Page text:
The Netherlands Red Cross

Searching for missing relatives? Ask the Red Cross!

Not knowing where your father, mother, brother or sister is. This is every year the harsh reality for thousands of people. They have lost contact with their loved ones as the result of a war, conflict, natural disaster or migration. Where do you begin your search?

The Netherlands Red Cross helps people to search for missing relatives and to restore contact. We do this work in partnership with the ICRC (the International Committee of the Red Cross) and all national Red Cross and Red Crescent associations. We can utilise this network to start such a search in many places in the world. Would you like to know more?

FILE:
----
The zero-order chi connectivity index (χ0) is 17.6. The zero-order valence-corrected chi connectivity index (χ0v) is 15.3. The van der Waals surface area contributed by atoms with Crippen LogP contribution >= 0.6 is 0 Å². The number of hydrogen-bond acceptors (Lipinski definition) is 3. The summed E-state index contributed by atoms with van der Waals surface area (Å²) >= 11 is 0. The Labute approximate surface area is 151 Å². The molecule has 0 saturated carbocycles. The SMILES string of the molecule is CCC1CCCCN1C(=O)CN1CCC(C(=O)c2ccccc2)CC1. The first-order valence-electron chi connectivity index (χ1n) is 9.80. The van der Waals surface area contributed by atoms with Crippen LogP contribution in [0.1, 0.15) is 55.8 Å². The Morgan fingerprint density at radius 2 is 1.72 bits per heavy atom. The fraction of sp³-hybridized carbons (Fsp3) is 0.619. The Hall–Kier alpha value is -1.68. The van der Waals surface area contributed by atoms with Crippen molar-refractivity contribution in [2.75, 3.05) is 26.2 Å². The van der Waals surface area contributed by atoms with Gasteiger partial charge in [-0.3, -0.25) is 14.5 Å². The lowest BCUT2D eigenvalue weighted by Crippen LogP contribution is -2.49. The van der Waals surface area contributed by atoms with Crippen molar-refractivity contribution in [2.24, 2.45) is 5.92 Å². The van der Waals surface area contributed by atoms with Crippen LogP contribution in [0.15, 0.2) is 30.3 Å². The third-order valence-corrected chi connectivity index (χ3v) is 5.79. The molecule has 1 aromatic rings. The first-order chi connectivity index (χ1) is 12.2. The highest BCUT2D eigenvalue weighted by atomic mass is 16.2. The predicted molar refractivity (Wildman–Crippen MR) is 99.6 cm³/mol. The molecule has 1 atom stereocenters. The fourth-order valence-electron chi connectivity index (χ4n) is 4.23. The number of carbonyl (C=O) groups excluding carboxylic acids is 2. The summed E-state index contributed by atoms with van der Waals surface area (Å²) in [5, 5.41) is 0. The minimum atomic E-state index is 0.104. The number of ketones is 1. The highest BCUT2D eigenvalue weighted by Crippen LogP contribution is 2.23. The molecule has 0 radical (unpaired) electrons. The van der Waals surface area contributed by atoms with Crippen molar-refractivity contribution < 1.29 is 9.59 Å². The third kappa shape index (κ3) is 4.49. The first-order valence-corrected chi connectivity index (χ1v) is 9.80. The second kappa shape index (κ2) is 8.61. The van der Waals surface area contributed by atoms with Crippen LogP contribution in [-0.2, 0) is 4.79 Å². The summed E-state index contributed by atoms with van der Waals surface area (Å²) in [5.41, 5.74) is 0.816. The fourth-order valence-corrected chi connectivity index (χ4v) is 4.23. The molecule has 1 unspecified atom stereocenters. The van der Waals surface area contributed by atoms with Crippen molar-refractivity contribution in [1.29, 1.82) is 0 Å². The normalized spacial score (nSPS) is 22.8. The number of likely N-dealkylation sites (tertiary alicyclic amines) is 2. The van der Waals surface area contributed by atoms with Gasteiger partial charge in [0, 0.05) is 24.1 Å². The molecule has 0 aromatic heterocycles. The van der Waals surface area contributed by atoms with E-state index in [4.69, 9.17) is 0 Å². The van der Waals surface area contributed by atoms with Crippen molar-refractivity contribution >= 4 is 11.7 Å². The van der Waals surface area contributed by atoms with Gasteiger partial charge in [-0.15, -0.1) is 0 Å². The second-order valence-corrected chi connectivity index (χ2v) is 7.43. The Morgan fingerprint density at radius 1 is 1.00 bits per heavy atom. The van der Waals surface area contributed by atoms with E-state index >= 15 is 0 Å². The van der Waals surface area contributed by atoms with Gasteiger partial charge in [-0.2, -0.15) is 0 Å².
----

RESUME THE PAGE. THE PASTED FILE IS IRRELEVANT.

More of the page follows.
Download the Restoring Familiy Links folder in ArabicRussianEnglishFrenchSpanish, UkrainianFarsiSomali and Tigrinya.

How does the Red Cross work?

If you have lost a family member/relative or other loved one, you can get in touch with the Restoring Family Links department of the Red Cross in order to submit a tracing request. Once your request has been assessed, we will invite you to come to one of our offices for an interview with a member of the Red Cross staff. During this meeting, we will discuss the possible options with you and note down all the information we need. Once we have registered your request, we will pass it on to the Red Cross association in the country where your loved one has gone missing. Aid workers from the Red Cross will then start the search. There are various ways in which this may be done. For example, we make enquiries at the last known address and in the surroundings. We also contact the local authorities or other organisations. Sometimes we bring in the local media to find someone or we may hand out posters at the local market.